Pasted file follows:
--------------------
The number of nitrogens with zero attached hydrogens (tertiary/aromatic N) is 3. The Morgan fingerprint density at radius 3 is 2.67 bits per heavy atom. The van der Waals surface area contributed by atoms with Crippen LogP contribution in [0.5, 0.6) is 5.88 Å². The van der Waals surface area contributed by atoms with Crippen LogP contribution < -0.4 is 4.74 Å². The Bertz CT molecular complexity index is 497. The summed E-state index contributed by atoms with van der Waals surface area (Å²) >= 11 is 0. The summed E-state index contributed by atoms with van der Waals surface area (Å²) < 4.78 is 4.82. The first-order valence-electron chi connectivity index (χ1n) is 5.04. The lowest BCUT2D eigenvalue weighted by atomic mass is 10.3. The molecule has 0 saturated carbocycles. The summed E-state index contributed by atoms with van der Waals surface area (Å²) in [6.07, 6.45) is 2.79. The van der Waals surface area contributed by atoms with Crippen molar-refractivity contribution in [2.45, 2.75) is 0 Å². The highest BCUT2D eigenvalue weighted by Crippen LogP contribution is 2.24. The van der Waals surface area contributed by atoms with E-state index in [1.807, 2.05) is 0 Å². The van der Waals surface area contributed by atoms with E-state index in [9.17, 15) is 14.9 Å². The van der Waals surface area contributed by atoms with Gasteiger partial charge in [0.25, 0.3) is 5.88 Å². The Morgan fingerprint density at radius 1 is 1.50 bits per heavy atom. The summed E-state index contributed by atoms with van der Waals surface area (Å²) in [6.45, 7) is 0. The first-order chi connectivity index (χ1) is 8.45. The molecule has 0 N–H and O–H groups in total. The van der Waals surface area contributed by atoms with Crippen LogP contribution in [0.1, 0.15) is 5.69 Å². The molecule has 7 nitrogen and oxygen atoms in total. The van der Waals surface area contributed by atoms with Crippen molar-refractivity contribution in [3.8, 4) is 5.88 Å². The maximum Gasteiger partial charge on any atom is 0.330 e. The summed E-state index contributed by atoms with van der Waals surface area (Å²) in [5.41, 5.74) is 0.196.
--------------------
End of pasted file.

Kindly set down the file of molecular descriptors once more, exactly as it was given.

The number of nitrogens with zero attached hydrogens (tertiary/aromatic N) is 3. The Morgan fingerprint density at radius 3 is 2.67 bits per heavy atom. The van der Waals surface area contributed by atoms with Crippen LogP contribution in [0.5, 0.6) is 5.88 Å². The van der Waals surface area contributed by atoms with Crippen LogP contribution < -0.4 is 4.74 Å². The Bertz CT molecular complexity index is 497. The summed E-state index contributed by atoms with van der Waals surface area (Å²) >= 11 is 0. The summed E-state index contributed by atoms with van der Waals surface area (Å²) < 4.78 is 4.82. The first-order valence-electron chi connectivity index (χ1n) is 5.04. The lowest BCUT2D eigenvalue weighted by atomic mass is 10.3. The molecule has 0 saturated carbocycles. The summed E-state index contributed by atoms with van der Waals surface area (Å²) in [6.07, 6.45) is 2.79. The van der Waals surface area contributed by atoms with Crippen molar-refractivity contribution in [2.45, 2.75) is 0 Å². The highest BCUT2D eigenvalue weighted by Crippen LogP contribution is 2.24. The van der Waals surface area contributed by atoms with E-state index in [1.807, 2.05) is 0 Å². The van der Waals surface area contributed by atoms with E-state index in [9.17, 15) is 14.9 Å². The van der Waals surface area contributed by atoms with Gasteiger partial charge in [0.25, 0.3) is 5.88 Å². The Morgan fingerprint density at radius 1 is 1.50 bits per heavy atom. The summed E-state index contributed by atoms with van der Waals surface area (Å²) in [6.45, 7) is 0. The first-order chi connectivity index (χ1) is 8.45. The molecule has 0 N–H and O–H groups in total. The van der Waals surface area contributed by atoms with Crippen LogP contribution in [0.1, 0.15) is 5.69 Å². The molecule has 7 nitrogen and oxygen atoms in total. The van der Waals surface area contributed by atoms with Crippen molar-refractivity contribution in [3.8, 4) is 5.88 Å². The maximum Gasteiger partial charge on any atom is 0.330 e. The summed E-state index contributed by atoms with van der Waals surface area (Å²) in [5.41, 5.74) is 0.196.